Open ponds
Being practiced from 1950’s, this is the oldest and simplest approach of phototrophic cultivation of microalgae for commercial purpose [57]. Now more than 95 % of the large scale algal cultivation is done by this approach [59]. Change in type of material, size, shape, agitation type and inclination, lead to the discovery of different types of ponds systems [60]. Among the various famous designs, raceways stirred by a paddle wheel is frequently used and others systems such as extensive shallow unmixed ponds, circular ponds mixed with a rotating arm, and sloping thin-layer cascade are also used for larger scale cultivation [61]. It is the economical and durable approach, with high productivity in large scale cultivation in comparison to enclosed PBRs. The maintenance and operational expenditure is also low, but energy input required for processing is high [62,2]. Mass transfer for the nutrient distribution and receiving light for metabolic processes, limit the depth of open pond upto 15cm. Design of open pond system is less technical, which make it more prone to factors like light, temperature, pH, gaseous content and biotic contaimants [63]. Due to above mentioned factors, the algal species must be grown in the selective conditions in open ponds [64,65,66].

Enclosed Photobioreactors (PBRs)
PBRs are available in various shapes (tube, bag and plate) and made up of different (glass, plastic etc.) materials. Mass distribution (supply of nutrients and CO2) and energy supply is efficient in PBRs, which is the major drawback of open pond system [67,68]. Annular, tubular and flat panel reactors are the familiar designs, but all of them are not commercially used for cultivation of microalgae [69,70]. Technical specificity of PBRs makes them suitable for cultivating species with specific requirements of nutrients, pH, temperature and photosynthetic gaseous [71]. The operational choice of continuous and batch mode in PBRs, provides additional benefit to algal producer. Continuous mode give higher control, better growth and biomass yield as compare to batch [72]. But biofouling in PBRs can adversely affect the productivity of biomass and biofuel. Biofouling decreases the penetration of light in PBRs as algal biomass adheres to the surface, which results in the reduction of photosynthetic efficiency. To overcome biofouling, material for PBRs surfaces should be appropriate or coated with functional groups to decrease adhesion [73].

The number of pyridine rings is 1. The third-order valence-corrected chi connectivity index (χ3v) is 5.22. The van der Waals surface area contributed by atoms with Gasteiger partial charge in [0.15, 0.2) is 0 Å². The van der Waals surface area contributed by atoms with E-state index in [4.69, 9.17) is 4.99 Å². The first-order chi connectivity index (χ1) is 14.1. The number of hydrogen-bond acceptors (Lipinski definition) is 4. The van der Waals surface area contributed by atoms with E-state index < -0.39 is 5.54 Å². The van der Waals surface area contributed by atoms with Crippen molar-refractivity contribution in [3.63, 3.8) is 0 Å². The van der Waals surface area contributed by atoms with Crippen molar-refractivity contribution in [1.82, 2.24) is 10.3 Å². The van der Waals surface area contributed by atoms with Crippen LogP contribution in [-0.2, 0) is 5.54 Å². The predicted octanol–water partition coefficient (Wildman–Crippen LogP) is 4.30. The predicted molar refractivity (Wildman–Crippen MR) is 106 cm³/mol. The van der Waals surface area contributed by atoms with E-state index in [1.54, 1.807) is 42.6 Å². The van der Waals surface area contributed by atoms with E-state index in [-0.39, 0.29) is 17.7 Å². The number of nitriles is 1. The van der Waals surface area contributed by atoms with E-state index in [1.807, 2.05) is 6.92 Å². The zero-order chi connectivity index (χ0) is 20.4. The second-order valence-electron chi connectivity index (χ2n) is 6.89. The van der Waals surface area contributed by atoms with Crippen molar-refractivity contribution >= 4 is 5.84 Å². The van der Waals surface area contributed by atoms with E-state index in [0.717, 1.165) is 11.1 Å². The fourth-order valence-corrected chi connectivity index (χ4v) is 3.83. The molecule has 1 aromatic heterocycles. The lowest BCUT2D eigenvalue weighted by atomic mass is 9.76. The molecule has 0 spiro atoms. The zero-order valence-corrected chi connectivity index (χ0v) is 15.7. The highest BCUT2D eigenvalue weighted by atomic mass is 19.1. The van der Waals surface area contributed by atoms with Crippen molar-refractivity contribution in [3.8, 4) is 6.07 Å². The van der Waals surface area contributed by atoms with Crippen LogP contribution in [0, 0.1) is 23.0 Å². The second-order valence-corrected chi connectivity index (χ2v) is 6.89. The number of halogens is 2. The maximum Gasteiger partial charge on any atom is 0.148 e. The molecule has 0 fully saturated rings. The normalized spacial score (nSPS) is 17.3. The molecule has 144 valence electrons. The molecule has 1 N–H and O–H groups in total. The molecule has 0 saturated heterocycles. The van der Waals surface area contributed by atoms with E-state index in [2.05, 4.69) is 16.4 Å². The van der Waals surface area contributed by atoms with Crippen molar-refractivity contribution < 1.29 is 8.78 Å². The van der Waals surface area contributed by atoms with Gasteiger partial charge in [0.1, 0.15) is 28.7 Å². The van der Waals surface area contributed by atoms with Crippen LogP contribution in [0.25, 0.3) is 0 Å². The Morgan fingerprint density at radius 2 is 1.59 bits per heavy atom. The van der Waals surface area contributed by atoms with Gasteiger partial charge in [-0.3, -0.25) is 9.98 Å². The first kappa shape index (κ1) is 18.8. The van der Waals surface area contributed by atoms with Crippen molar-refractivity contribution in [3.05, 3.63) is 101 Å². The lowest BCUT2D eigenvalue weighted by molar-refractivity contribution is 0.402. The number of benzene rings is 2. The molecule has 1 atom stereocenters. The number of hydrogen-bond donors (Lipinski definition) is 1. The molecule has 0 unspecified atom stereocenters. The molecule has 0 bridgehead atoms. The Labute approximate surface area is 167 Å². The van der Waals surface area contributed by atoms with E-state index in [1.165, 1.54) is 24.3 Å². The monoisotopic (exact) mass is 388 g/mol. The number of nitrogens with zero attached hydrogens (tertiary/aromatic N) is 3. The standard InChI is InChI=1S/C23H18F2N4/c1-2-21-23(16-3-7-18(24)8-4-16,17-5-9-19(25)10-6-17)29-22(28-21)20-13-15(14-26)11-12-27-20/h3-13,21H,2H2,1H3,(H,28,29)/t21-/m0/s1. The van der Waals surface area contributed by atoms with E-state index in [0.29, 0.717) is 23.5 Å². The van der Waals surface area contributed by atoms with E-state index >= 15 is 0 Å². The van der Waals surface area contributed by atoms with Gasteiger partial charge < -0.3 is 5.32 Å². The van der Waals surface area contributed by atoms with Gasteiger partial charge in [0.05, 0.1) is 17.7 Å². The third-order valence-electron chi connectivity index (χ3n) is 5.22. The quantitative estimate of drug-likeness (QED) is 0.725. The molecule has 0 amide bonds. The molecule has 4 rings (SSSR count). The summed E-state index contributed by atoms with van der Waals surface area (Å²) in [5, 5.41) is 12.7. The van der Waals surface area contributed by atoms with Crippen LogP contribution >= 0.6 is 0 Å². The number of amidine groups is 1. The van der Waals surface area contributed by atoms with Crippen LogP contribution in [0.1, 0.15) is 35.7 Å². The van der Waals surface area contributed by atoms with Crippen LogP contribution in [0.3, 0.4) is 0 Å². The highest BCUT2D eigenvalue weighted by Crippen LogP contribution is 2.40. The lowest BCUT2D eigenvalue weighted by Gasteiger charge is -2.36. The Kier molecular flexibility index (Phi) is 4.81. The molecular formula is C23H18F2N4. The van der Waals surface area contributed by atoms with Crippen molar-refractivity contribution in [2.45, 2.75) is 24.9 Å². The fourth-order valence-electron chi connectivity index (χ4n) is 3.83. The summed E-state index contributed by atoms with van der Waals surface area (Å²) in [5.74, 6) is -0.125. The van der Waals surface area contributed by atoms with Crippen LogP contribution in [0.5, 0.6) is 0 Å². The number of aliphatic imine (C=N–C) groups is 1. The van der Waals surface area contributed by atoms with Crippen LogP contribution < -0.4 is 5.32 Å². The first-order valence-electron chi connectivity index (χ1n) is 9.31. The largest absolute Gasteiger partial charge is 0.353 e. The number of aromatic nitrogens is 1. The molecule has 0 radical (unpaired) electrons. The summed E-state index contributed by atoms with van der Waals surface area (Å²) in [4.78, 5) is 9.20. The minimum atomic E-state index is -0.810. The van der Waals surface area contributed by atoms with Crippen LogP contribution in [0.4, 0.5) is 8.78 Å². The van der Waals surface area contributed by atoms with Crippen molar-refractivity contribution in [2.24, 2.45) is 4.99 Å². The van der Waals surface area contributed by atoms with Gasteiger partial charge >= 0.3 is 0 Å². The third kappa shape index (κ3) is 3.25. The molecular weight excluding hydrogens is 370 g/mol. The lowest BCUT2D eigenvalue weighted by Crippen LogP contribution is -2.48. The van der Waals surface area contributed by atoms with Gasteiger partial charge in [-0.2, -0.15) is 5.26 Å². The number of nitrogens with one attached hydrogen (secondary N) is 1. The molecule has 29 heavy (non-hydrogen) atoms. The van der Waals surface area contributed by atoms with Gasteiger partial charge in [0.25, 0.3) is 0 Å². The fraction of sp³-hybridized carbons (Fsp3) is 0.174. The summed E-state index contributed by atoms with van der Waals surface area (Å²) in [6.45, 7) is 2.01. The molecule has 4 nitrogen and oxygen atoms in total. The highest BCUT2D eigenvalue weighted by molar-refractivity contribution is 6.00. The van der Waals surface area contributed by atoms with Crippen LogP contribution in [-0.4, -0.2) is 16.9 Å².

Harvesting of microalgal biomass
After cultivation, separation of algal biomass is done for downstreaming processing to recover product. Near about 30% of production cost is invested in the recovery process of the biomass [74,58,1]. More than one approach is used for the solid-liquid separation to recover desired biomass, as there is no single efficient approach for harvesting [75]. Weissman and Goebel, [76] suggested the use of microstainer for better harvesting as it is a simple and effective approach. For larger quality of biomass, filter presses is method of choice. But slow and inadequate process of filter presses, limits their frequent use in biomass recovery [74]. For shear sensitive algal cells and small scale harvesting microfiltration and ultrafiltration can be applied. Use of these approaches for higher quantity is not feasible and economical, as maintenance cost of micro and ultrafiltration is high [58].Sedimentation, filtration and ultra-centrifugation are most frequently methods used for harvesting, but prior flocculation increase the efficiency of these methods. Microalgal biomass harvesting using fungi is successful in many cases but separation of fungi from algal cell is complicated and difficult [77]. Amalgamation of self-flocculating microalgal species with the desired non-flocculating cells is an alternative and efficient approach for increasing aggregation size, which results inefficient harvesting [78,79].